before

before

during

during

after

after

The lithodora is still in there and WILL come back…unfortunately. In the center is a tatty Iberis (evergreen candytuft) that is going to get sternly chopped after it blooms.

and after

and after

I pulled the santolinas from the center front; they had gotten so old and woody, despite being clipped each year, that they came right out.

a very old plant of one of my favourite perennials...yanked

a very old plant of one of my favourite perennials…yanked (mixed with Sedum deadheads)

While we were working on this bed, taxi driver Theresa stopped by to chat about plants.  She wants Scilla (the rampant bluebell) so she will be the recipient of Scilla bulbs we thin in gardens that are over run with them!

After divesting ourself of debris at the city works yard, we finally got to the pond.

The pond is just south of our favourite shop, NIVA green.

The pond is just south of our favourite shop, NIVA green.

While Allan chopped the ferns, I clipped some Autumn Joy in the planters to the north, and our friend J9 showed up and chatted with me while I worked.  If Allan had not remembered to take before and after photos of the pond project, I would have had none.

before

before

after

after

We are missing the photo I always take of Allan poised over the pond…so here is last year’s.

Heron Pond

Heron Pond

Every year it’s the same, and so far he has never fallen in.  He must have been feeling older this year, as he did bring a change of clothes, just in case!   If you timed it right, you could see all the excitement on the Heron Cam.

Amazingly, we had accomplished so much and still had time to do one more job.  We made another quick run to the city works dump spot and then made our first appearance of the year at Anchorage Cottages.  There was not much going on in early bloom.

a viola

a viola here and there

ranunculus

ranunculus

The first hint of Pulmonaria flowers (aka "spotted dog" or lungwort)

The first hint of Pulmonaria flowers (aka “spotted dog” or lungwort)

I expect more from spring, and then have to remind myself it is only February,  Clearly, I need to plant more crocuses here.  And where are the snow drops?

courtyard garden before

courtyard garden before

and after

and after

The Dianthus in the office courtyard garden looks beaten by the weather.  I could not figure out how hard to cut it back, so I left it alone for now.

what a sight!

what a sight!

When we got home from work just before dark, I could see there was some sort of wind warning flag up at the Port Office…without any wind to display its shape! (Triangular is medium wind, and square is ominously big wind.)  The wind and rain was due six hours ago as I finish writing this at 9:00 PM.  It would certainly be a surprise if tomorrow is nice, as well, and we could work at Andersen’s RV Park and thus get all our public gardens checked on before the three day weekend.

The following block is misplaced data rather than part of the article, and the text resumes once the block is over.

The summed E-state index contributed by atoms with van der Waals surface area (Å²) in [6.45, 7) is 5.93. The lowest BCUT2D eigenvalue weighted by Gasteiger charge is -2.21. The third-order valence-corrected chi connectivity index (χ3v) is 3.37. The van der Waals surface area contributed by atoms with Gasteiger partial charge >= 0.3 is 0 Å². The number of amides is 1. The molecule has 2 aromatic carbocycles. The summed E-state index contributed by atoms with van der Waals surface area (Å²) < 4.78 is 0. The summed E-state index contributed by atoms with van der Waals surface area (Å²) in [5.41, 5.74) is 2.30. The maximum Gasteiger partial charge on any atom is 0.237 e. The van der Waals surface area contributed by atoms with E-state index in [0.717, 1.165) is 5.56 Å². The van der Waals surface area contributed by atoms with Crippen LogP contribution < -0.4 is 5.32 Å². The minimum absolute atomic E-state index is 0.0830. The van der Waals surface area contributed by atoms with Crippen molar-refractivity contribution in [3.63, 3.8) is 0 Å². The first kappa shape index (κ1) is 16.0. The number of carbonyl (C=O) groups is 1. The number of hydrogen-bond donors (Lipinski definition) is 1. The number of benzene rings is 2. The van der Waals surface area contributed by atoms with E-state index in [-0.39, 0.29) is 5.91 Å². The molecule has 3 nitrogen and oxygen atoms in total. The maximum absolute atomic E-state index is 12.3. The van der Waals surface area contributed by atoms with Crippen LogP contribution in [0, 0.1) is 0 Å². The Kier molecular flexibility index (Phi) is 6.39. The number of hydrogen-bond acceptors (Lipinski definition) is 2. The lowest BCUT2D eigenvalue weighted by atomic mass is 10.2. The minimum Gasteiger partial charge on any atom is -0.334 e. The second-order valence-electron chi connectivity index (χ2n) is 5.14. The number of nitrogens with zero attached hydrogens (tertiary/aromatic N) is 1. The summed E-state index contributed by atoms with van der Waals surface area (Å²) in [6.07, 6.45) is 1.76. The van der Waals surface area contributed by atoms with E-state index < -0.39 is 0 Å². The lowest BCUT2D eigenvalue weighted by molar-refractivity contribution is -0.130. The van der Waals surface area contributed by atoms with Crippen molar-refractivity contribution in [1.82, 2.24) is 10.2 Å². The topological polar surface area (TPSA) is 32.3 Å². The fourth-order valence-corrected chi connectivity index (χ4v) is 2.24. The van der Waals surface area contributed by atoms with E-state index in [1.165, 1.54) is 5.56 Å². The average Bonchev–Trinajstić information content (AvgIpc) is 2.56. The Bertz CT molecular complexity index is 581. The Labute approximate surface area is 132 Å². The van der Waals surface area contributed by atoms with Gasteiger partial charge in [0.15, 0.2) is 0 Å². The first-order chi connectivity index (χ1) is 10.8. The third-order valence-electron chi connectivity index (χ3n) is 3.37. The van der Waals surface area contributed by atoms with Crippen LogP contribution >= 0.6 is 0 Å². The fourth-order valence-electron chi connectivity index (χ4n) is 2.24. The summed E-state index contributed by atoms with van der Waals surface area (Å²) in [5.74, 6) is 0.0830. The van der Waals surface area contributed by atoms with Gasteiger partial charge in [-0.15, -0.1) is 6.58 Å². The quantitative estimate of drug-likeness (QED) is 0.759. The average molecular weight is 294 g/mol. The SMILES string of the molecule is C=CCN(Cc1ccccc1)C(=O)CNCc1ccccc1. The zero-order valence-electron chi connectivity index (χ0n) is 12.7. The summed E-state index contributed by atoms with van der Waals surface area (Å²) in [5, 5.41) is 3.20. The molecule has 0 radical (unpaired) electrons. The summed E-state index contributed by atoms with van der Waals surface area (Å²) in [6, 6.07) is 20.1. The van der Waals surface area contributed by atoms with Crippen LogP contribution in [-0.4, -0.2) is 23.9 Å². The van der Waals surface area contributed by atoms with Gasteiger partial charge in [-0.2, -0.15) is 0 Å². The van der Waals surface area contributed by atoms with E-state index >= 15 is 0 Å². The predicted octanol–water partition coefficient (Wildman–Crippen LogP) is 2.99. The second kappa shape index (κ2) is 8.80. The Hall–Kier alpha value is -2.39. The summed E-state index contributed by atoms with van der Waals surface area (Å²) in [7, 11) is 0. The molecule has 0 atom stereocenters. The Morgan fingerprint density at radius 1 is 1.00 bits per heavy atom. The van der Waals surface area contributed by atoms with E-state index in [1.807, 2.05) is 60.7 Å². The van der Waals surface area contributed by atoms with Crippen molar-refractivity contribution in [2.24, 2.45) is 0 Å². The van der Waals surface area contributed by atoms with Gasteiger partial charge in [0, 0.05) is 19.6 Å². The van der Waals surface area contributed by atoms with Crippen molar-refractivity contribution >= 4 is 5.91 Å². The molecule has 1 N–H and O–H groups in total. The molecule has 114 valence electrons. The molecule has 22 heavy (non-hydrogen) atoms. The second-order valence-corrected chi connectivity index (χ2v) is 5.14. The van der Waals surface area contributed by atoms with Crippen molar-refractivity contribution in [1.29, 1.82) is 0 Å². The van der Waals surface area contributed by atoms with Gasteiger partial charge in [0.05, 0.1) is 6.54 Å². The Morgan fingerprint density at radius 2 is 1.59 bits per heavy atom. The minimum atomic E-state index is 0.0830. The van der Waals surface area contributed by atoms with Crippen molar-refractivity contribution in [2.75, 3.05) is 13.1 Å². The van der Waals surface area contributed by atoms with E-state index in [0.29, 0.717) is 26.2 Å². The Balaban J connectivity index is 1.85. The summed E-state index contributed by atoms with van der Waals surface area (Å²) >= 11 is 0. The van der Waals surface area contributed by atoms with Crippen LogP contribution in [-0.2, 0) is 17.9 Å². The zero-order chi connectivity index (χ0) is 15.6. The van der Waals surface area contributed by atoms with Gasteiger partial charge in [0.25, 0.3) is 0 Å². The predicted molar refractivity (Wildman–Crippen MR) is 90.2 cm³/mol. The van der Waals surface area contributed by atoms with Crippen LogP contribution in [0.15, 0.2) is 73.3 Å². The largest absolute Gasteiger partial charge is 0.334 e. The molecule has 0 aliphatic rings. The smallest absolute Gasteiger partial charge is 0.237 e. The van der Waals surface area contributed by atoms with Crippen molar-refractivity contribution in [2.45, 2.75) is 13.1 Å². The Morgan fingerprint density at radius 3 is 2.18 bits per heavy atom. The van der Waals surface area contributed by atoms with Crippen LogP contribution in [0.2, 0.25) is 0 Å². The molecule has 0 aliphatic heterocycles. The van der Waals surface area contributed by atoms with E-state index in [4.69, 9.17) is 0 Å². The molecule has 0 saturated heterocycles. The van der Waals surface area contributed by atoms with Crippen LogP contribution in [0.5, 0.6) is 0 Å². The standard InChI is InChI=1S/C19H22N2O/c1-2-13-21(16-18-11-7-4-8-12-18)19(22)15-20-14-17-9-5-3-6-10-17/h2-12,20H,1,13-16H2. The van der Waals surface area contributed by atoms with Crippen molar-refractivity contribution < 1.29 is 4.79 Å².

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We went from this on Saturday, 8 February….(which is my excuse to stick in this photo I forgot, sent to me by Garden Tour Nancy)…

Nancy and Phil's garden and home in snow

Nancy and Phil’s garden and home in snow

…to warmer temperatures and rain, then 60 mph winds on the evening and into the night of 11 February.   We got an email confirmation that we are officially IN the Garden Bloggers Fling!

pdx fling logo revised

During the rainy days of Sunday and Monday, I did much reading, including a small book called “Living By Water.”  The same author wrote I Want to be Left Behind, a memoir I read not long ago and would have given ten Goodreads stars if I could!

water

from Living by Water

from Living by Water

On rainy Tuesday, 11 February,  I frittered away hours of valuable daylight reading time doing accounting and then helping a friend sort out some Facebook intricacies. In the evening,  Allan and I went out to a birthday party at the Lightship Restaurant.  Inside, because of its stout thick walls, we could not even hear the wind slashing though the parking lot.  Patricia Moss, art historian, was the guest of honour.

Patricia's 65th...with the birthday girl hidden from view.

Patricia’s 65th…with the birthday girl hidden from view.

left side:  Pat, and Eugene and Barbara, who have a wonderful garden at the north end of the Peninsula what Allan and I saw in its beginning stages.    To the right, Allan, then Joe Chasse, local artist and entertaining eccentric, and Heather, owner of my favourite gift shop ever, NIVA green in Long Beach.

Here’s the birthday girl!

Patricia's cake arrives

Patricia’s cake arrives

applause, and a big hello to Ann, to Patricia's right, who reads this blog.  Thanks, Ann!